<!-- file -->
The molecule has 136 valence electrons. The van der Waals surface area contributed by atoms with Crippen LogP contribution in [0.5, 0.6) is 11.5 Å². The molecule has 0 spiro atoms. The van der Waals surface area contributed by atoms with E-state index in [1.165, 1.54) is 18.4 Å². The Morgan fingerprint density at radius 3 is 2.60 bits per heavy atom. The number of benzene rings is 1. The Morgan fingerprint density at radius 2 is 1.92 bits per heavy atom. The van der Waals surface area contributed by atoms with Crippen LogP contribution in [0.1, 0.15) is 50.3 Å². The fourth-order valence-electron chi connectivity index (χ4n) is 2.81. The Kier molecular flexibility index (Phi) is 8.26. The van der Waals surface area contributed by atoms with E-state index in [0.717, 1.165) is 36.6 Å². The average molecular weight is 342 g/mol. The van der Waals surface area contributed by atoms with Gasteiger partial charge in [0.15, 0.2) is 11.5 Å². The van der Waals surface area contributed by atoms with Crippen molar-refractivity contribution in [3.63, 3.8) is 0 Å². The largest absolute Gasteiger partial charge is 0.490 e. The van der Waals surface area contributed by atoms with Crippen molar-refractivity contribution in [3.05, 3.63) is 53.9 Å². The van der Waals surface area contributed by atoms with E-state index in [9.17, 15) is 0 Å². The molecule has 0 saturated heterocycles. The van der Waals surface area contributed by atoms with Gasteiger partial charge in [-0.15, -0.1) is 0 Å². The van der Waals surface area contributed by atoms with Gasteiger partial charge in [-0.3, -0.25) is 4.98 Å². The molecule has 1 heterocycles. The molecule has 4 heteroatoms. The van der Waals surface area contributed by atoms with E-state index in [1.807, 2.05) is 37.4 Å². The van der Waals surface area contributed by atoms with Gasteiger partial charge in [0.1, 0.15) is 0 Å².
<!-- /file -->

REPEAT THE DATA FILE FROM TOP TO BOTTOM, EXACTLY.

The molecule has 136 valence electrons. The van der Waals surface area contributed by atoms with Crippen LogP contribution in [0.5, 0.6) is 11.5 Å². The molecule has 0 spiro atoms. The van der Waals surface area contributed by atoms with E-state index in [1.165, 1.54) is 18.4 Å². The Morgan fingerprint density at radius 3 is 2.60 bits per heavy atom. The number of benzene rings is 1. The Morgan fingerprint density at radius 2 is 1.92 bits per heavy atom. The van der Waals surface area contributed by atoms with Crippen LogP contribution in [0.1, 0.15) is 50.3 Å². The fourth-order valence-electron chi connectivity index (χ4n) is 2.81. The Kier molecular flexibility index (Phi) is 8.26. The van der Waals surface area contributed by atoms with E-state index in [0.717, 1.165) is 36.6 Å². The average molecular weight is 342 g/mol. The van der Waals surface area contributed by atoms with Gasteiger partial charge in [0.15, 0.2) is 11.5 Å². The van der Waals surface area contributed by atoms with Crippen molar-refractivity contribution in [3.63, 3.8) is 0 Å². The largest absolute Gasteiger partial charge is 0.490 e. The van der Waals surface area contributed by atoms with Crippen molar-refractivity contribution in [3.05, 3.63) is 53.9 Å². The van der Waals surface area contributed by atoms with E-state index in [9.17, 15) is 0 Å². The molecule has 0 saturated heterocycles. The van der Waals surface area contributed by atoms with Gasteiger partial charge in [-0.15, -0.1) is 0 Å². The van der Waals surface area contributed by atoms with Gasteiger partial charge in [-0.3, -0.25) is 4.98 Å². The molecule has 1 heterocycles. The molecule has 4 heteroatoms. The van der Waals surface area contributed by atoms with E-state index in [1.807, 2.05) is 37.4 Å². The van der Waals surface area contributed by atoms with Gasteiger partial charge in [0.1, 0.15) is 0 Å².